By George Tekmitchov, Easton Sr. Engineer, International Technical Advisor
If you live in the Northern Hemisphere, outdoor season is already here. The Asian Grand Prix starts this week in Bangkok, quickly followed by a full slate of outdoor events from the Arizona Cup to the first of the European Grand Prix circuit events, the first World Cup event of the season in China, the Mexican GP, and dozens more.
Whether your goal is to have fun at club events, set a new personal record, make your national team, or even a World team, there are a number of gear-related steps every shooter should take in preparation for the outdoor season that can help get a smoother start.
Start with your arrows.
Change out your nocks for fresh ones. Depending on bow weight, string fit, and other variables, nocks- any nocks- can start to change fit in as few as 200 individual (per arrow) shots.
Drop each arrow onto a carpeted floor to detect the telltale “buzz” of a loose point insert. If you have “buzzy” points, pull and re-glue your points using Easton hot melt.
Re-fletch Spin Wings if they are more than 12 months old, as the adhesive tape may be ready to give up- not something you want to find out when the arrow is halfway to 70M.
Check for dinged points, which can drag across your clicker. Check every arrow shaft for damage.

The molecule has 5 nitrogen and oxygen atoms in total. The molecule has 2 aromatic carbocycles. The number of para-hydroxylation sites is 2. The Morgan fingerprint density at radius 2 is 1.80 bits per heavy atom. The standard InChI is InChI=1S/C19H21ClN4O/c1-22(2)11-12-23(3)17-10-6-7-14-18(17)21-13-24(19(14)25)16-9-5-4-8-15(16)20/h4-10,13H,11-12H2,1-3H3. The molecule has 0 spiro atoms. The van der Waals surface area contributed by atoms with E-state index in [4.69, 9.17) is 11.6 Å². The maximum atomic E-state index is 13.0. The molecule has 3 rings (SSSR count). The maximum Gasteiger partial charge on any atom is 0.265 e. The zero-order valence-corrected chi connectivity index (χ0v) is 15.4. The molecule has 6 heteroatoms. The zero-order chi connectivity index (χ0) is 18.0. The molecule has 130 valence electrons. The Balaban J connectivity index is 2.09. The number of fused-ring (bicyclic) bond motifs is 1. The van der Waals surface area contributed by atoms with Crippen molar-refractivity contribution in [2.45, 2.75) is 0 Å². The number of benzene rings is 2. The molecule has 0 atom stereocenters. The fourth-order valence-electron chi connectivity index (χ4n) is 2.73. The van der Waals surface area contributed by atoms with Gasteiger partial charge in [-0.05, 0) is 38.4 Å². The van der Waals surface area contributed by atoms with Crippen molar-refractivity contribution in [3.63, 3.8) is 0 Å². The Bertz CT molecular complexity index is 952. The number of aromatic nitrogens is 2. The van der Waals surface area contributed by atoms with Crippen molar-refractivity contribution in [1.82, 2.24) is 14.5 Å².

Now turn your attention to your bow.
Recheck tightness on every critical screw– limb bolt locking screws, limb alignment locking screws, sight mounting screws, clicker screws, clicker plate screws, and especially limb detent screws. Use blue Loctite, or the new Easton VC3 threadlocker as needed, to ensure reliable performance. I particularly like the VC3 to prevent stabilizer weights from rattling loose.
Now take a good look at your string. Frayed or loose servings? Re-serve or replace. Be sure to check end loops, too.
Check your nock points, whether crimped or tied, and make sure they are secure. Look for frayed or broken string strands.
Give the string a new coat of string wax, or better yet, try out the Easton string revitalization kit, which can clean and re-seal your string in three easy steps.
Check limbs for cracks, delaminations or other potential issues. If everything’s OK, look for chipped paint. If you have wood core limbs, repair any chips with clear nail polish to prevent moisture intrusion later in the season when it rains.
Give your limbs a thin coat of car wax. This helps shed water and keeps them looking good while helping protect from UV and weather.
Now, check over your tab. 1/3rd of the way into the season is no time to be breaking in a new Cordovan face. If you need a new tab face or backing, now is the time to change it out. Look for cracks, separations, excessive stretching or thin spots. Check your finger loop to be sure it is in good shape. Same goes for finger slings, replace worn ones now. Give your quiver, belt, armguard and chest protector a look and make sure they’re in good order.
Pull your scope tripod out of the closet and give it a once-over, looking for loose screws, or other issues. Check the wheels on your hard case and make sure they’re up to snuff. Check latches and hinges.
It doesn’t take more than a few minutes to prepare for the new season- time well spent to avoid problems on the shooting line.